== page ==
Missouri voters have handed Republican state lawmakers an immense amount of power.
As a result of the recent elections, Republicans will have some of their largest-ever majorities when the House and Senate convene in January. They also will carry new authority to override the budget decisions of Democratic Gov. Jay Nixon, thanks to voter approval of a constitutional amendment.
The large majorities mean Republican legislators can enact any law they want, even if Nixon vetoes it. And they can spend money on anything they desire, even if the governor believes the state cannot afford it.
In short: “The Legislature is going to run the state of Missouri over next two years, not Gov. Nixon,” said House Speaker Tim Jones, R-Eureka.
Jones won’t be around to enjoy the spoils of victory; he’s leaving office in January because of term limits. The newfound power will be held by state Rep. John Diehl, the current House majority leader who has been nominated as the next speaker.
The Missouri Constitution allows the Legislature to override gubernatorial vetoes by a two-thirds vote of both chambers. Republicans already held a supermajority before the election, but just barely. Come January, their ranks will swell to 118 House seats and 25 Senate seats — well more than the 109 House and 23 Senate votes needed for veto overrides.
Because voters also approved constitutional Amendment 10, legislators will be able to use that same two-thirds vote to override gubernatorial decisions to freeze or slow spending for budgeted programs. Legislators, not the governor, will have the final say on spending decisions.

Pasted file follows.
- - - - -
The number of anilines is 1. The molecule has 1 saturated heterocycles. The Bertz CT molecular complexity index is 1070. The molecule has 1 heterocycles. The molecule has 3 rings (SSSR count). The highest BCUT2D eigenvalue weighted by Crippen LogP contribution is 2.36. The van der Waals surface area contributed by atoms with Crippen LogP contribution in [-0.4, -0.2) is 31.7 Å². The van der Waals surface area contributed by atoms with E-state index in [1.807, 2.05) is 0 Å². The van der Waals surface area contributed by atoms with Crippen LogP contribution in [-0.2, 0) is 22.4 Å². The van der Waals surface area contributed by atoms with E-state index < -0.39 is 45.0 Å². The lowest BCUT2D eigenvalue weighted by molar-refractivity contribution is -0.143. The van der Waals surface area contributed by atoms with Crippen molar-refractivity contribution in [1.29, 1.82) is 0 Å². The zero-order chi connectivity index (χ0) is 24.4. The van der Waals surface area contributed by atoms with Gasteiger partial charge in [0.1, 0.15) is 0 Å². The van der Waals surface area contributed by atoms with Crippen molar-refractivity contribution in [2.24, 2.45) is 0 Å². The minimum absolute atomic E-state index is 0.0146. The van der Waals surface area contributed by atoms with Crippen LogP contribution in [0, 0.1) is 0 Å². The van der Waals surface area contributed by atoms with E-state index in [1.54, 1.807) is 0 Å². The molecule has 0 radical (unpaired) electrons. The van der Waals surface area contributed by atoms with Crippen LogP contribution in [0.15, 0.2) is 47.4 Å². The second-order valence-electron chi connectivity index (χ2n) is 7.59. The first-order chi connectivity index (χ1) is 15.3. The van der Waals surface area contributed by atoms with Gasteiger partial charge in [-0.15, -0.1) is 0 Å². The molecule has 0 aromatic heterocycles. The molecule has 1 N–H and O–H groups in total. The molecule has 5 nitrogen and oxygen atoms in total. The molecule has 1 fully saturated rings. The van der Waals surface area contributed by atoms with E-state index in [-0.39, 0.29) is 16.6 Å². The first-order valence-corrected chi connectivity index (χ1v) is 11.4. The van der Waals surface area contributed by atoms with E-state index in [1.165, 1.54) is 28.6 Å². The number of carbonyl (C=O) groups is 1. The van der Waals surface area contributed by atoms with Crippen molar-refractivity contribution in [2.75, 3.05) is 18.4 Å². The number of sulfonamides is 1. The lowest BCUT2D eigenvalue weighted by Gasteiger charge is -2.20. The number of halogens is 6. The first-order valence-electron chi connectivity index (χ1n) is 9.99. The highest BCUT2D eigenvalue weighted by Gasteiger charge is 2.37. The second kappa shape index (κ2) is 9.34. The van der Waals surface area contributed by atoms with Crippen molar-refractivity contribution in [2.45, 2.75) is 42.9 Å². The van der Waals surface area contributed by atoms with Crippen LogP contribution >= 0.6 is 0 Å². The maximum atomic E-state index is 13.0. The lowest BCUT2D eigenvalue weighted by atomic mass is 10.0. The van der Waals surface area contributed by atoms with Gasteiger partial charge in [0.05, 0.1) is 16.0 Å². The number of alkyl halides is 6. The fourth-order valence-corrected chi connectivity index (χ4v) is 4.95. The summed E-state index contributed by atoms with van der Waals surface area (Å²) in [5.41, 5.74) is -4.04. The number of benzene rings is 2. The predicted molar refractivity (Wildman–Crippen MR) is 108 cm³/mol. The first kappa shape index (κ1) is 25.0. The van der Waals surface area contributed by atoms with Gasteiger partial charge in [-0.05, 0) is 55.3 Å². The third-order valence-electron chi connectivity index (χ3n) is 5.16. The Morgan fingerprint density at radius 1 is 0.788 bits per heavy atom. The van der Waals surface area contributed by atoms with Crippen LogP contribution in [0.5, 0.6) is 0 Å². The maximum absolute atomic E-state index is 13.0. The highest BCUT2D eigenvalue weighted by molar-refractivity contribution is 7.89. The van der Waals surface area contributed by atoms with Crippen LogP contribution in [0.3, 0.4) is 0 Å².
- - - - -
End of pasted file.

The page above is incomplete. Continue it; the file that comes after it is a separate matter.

The shift could come into play quickly, because Nixon currently is blocking about $720 million of spending while asserting that the state won’t have enough revenues to cover it all. If Nixon has not relaxed those spending restrictions by the time lawmakers convene, “my guess is we’re going to get a tryout of Amendment 10,” Diehl said.
Nixon has continued to defend his budget decisions, saying revenues would have to grow at 11 percent — more than double what’s anticipated — to fully fund everything.
“That’s why I will continue to exercise fiscal restraint in order to keep the budget balanced and our state on a sustainable track,” Nixon said after last week’s elections.
Since he took office in 2009, Nixon has restricted more than $2 billion of spending, including some items that were frozen as leverage to try to persuade lawmakers not to enact tax breaks. Frustration with those tactics is what led lawmakers to refer Amendment 10 to the ballot.
Diehl said the election results could be viewed as “a repudiation” of how Nixon has governed over the past couple of years.
But political science professor Jay Dow, of the University of Missouri-Columbia, said it may be inaccurate to interpret the election as an intentional slap to Nixon, who has two years remaining in office. The enlarged Republican legislative majorities were part of a national trend and may have occurred regardless of what Nixon had done in office, Dow said.
Passage of the budget amendment may also have had less to do with voter frustrations about Nixon than a simple reading of the generally appealing ballot wording. The measure stated that it would require the governor to pay the public debt, prohibit him from relying on revenue from legislation not yet passed when proposing a budget and provide a “legislative check” on the governor’s budget decisions to restrict funding for education and other services.
The election doesn’t make Nixon irrelevant, Dow said, but “it certainly puts him in a position where he’s got to be able to negotiate better with the Republicans in the Legislature, because they have enough of a majority that they could sideline him if they wanted to.”
Diehl said he’s willing to work with Nixon. But if the governor does “not provide meaningful input during the process, I think we’ll exercise our majorities and our budgetary tools we that we’re now afforded under the Missouri Constitution,” he added.